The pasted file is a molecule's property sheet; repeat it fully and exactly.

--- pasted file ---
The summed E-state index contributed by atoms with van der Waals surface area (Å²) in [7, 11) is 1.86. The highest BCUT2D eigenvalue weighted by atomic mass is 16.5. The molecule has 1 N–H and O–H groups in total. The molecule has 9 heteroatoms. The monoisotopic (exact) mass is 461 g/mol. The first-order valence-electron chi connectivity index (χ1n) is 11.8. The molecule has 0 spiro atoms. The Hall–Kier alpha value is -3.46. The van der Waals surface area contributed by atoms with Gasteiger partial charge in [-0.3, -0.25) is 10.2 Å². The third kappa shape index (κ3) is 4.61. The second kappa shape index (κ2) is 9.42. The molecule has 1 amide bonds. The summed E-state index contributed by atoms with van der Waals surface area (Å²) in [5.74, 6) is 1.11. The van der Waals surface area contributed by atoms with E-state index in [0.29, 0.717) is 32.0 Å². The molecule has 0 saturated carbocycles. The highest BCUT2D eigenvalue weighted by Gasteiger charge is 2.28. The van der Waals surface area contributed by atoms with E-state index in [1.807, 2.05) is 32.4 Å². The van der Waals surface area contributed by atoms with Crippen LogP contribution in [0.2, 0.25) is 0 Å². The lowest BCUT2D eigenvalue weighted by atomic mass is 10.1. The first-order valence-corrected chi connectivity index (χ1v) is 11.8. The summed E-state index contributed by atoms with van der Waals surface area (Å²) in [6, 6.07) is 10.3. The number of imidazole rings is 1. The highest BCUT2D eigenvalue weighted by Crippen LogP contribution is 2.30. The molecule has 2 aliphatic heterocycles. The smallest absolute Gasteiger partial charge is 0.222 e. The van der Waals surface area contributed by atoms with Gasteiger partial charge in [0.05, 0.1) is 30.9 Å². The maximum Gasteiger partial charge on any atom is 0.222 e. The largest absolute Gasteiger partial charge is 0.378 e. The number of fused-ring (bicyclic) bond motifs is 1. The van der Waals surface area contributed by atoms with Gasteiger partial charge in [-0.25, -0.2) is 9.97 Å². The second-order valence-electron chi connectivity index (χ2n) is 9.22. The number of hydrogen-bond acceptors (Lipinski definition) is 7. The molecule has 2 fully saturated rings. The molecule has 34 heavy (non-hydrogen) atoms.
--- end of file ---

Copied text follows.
The summed E-state index contributed by atoms with van der Waals surface area (Å²) in [7, 11) is 1.86. The highest BCUT2D eigenvalue weighted by atomic mass is 16.5. The molecule has 1 N–H and O–H groups in total. The molecule has 9 heteroatoms. The monoisotopic (exact) mass is 461 g/mol. The first-order valence-electron chi connectivity index (χ1n) is 11.8. The molecule has 0 spiro atoms. The Hall–Kier alpha value is -3.46. The van der Waals surface area contributed by atoms with Gasteiger partial charge in [-0.3, -0.25) is 10.2 Å². The third kappa shape index (κ3) is 4.61. The second kappa shape index (κ2) is 9.42. The molecule has 1 amide bonds. The summed E-state index contributed by atoms with van der Waals surface area (Å²) in [5.74, 6) is 1.11. The van der Waals surface area contributed by atoms with E-state index in [0.29, 0.717) is 32.0 Å². The molecule has 0 saturated carbocycles. The highest BCUT2D eigenvalue weighted by Gasteiger charge is 2.28. The van der Waals surface area contributed by atoms with E-state index in [1.807, 2.05) is 32.4 Å². The van der Waals surface area contributed by atoms with Crippen LogP contribution in [0.2, 0.25) is 0 Å². The lowest BCUT2D eigenvalue weighted by atomic mass is 10.1. The first-order valence-corrected chi connectivity index (χ1v) is 11.8. The summed E-state index contributed by atoms with van der Waals surface area (Å²) in [6, 6.07) is 10.3. The number of imidazole rings is 1. The highest BCUT2D eigenvalue weighted by Crippen LogP contribution is 2.30. The molecule has 2 aliphatic heterocycles. The smallest absolute Gasteiger partial charge is 0.222 e. The van der Waals surface area contributed by atoms with Gasteiger partial charge in [0.05, 0.1) is 30.9 Å². The maximum Gasteiger partial charge on any atom is 0.222 e. The largest absolute Gasteiger partial charge is 0.378 e. The number of fused-ring (bicyclic) bond motifs is 1. The van der Waals surface area contributed by atoms with Gasteiger partial charge in [-0.25, -0.2) is 9.97 Å². The second-order valence-electron chi connectivity index (χ2n) is 9.22. The number of hydrogen-bond acceptors (Lipinski definition) is 7. The molecule has 2 fully saturated rings. The molecule has 34 heavy (non-hydrogen) atoms.